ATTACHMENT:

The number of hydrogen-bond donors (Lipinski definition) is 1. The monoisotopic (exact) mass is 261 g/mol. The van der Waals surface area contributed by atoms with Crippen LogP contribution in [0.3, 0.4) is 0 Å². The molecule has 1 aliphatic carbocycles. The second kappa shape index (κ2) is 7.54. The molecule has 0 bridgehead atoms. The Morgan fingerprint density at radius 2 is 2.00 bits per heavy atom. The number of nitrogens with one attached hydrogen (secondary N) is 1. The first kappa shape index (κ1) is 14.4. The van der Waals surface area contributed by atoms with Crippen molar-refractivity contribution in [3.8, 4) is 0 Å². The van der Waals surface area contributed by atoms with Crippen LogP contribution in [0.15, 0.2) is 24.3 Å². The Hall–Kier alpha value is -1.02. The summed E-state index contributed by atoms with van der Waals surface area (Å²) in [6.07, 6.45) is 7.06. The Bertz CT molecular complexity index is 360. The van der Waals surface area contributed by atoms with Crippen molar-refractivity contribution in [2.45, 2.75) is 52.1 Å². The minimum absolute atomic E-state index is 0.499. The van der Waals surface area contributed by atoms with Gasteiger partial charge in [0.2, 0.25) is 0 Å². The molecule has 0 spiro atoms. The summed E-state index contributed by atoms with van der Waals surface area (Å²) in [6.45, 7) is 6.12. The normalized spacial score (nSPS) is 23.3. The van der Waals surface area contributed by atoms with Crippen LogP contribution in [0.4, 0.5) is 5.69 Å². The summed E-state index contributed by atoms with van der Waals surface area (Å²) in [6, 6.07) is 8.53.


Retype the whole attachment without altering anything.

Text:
The number of hydrogen-bond donors (Lipinski definition) is 1. The monoisotopic (exact) mass is 261 g/mol. The van der Waals surface area contributed by atoms with Crippen LogP contribution in [0.3, 0.4) is 0 Å². The molecule has 1 aliphatic carbocycles. The second kappa shape index (κ2) is 7.54. The molecule has 0 bridgehead atoms. The Morgan fingerprint density at radius 2 is 2.00 bits per heavy atom. The number of nitrogens with one attached hydrogen (secondary N) is 1. The first kappa shape index (κ1) is 14.4. The van der Waals surface area contributed by atoms with Crippen molar-refractivity contribution in [3.8, 4) is 0 Å². The van der Waals surface area contributed by atoms with Crippen LogP contribution in [0.15, 0.2) is 24.3 Å². The Hall–Kier alpha value is -1.02. The summed E-state index contributed by atoms with van der Waals surface area (Å²) in [6.07, 6.45) is 7.06. The Bertz CT molecular complexity index is 360. The van der Waals surface area contributed by atoms with Crippen molar-refractivity contribution in [2.45, 2.75) is 52.1 Å². The minimum absolute atomic E-state index is 0.499. The van der Waals surface area contributed by atoms with Gasteiger partial charge in [0.2, 0.25) is 0 Å². The molecule has 0 spiro atoms. The summed E-state index contributed by atoms with van der Waals surface area (Å²) in [6.45, 7) is 6.12. The normalized spacial score (nSPS) is 23.3. The van der Waals surface area contributed by atoms with Crippen LogP contribution in [0.4, 0.5) is 5.69 Å². The summed E-state index contributed by atoms with van der Waals surface area (Å²) in [6, 6.07) is 8.53.